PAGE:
Messier 100 (also known as NGC 4321) is an example of a grand design[4] intermediate spiral galaxy located within the southern part of constellation Coma Berenices. It is one of the brightest and largest galaxies in the Virgo Cluster, located approximately 55 million light-years[3] distant from Earth and has a diameter of 107,000 light years, roughly 60% the size of the Milky Way. It was discovered by Pierre Méchain on March 15, 1781 and was subsequently entered in Messier's catalogue of nebulae and star clusters[5] after Charles Messier[6] made observations of his own on April 13, 1781. The galaxy was one of the first spiral galaxies[6] to be discovered, and was listed as one of fourteen spiral nebulae by Lord William Parsons of Rosse in 1850. Two satellite galaxies[7][8] named NGC 4323--connected with M100 by a bridge of luminous matter--and NGC 4328 surround M100.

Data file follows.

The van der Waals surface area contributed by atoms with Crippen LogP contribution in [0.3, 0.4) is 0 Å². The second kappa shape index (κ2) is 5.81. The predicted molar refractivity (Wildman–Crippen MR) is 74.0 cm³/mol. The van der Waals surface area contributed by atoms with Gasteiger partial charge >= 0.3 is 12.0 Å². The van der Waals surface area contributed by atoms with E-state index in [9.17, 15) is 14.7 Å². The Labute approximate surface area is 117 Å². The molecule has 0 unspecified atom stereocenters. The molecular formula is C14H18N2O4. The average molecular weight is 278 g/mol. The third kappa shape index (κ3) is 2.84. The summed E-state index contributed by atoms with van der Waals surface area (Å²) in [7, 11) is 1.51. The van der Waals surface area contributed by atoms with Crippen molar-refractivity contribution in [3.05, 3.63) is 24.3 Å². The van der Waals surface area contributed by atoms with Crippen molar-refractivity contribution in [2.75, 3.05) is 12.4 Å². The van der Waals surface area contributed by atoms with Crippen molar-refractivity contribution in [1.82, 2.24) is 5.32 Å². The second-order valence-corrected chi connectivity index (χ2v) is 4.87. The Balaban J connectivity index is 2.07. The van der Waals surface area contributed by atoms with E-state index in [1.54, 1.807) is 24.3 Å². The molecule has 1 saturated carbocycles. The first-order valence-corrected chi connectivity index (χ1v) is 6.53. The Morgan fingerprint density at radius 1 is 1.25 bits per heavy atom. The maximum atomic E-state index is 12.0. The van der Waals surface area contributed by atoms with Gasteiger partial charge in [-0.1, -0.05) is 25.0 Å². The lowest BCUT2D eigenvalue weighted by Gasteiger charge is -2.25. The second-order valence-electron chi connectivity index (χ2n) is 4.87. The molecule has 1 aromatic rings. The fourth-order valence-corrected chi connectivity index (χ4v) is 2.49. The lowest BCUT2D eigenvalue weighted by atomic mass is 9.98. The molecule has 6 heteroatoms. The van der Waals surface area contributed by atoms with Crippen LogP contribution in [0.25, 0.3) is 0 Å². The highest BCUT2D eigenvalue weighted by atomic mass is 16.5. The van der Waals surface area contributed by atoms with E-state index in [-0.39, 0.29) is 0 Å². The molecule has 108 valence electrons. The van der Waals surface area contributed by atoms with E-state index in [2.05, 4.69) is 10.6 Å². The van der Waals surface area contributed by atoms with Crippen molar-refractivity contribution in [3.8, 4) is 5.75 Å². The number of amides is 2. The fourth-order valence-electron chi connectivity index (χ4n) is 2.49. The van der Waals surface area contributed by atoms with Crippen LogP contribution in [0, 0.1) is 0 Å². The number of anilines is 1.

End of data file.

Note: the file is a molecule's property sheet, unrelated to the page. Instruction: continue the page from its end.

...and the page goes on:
Messier 100
M100.jpg
Observation data (J2000 epoch)
ConstellationComa Berenices[1]
Right ascension 12h 22m 54.9s[2]
Declination+15° 49′ 21″[2]
Redshift1571 ± 1 km/s[2]
Distance55 Mly[3]
Group or clusterVirgo Cluster
Apparent magnitude (V)9.5[2]
Characteristics
TypeSAB(s)bc[2]
Size107,000 ly (diameter)
Apparent size (V)7′.4 × 6′.3[2]
Other designations
NGC 4321

Early observationsEdit

After the discovery of M100 by Méchain, Charles Messier made observations of the galaxy depicting it as a nebula without a star. He pointed out that it was difficult[6] to recognize the nebula because of its faintness. William Herschel was able to identify a bright cluster of stars[6] within the nebula during observations he did before John Herschel expanded the findings in 1833. With the advent of better telescopes, John Herschel was able to see a round, brighter galaxy; however, he also mentioned that it was barely visible through clouds. William Henry Smyth[6] extended the studies of M100, detailing it as a pearly white nebula and pointing out diffuse spots.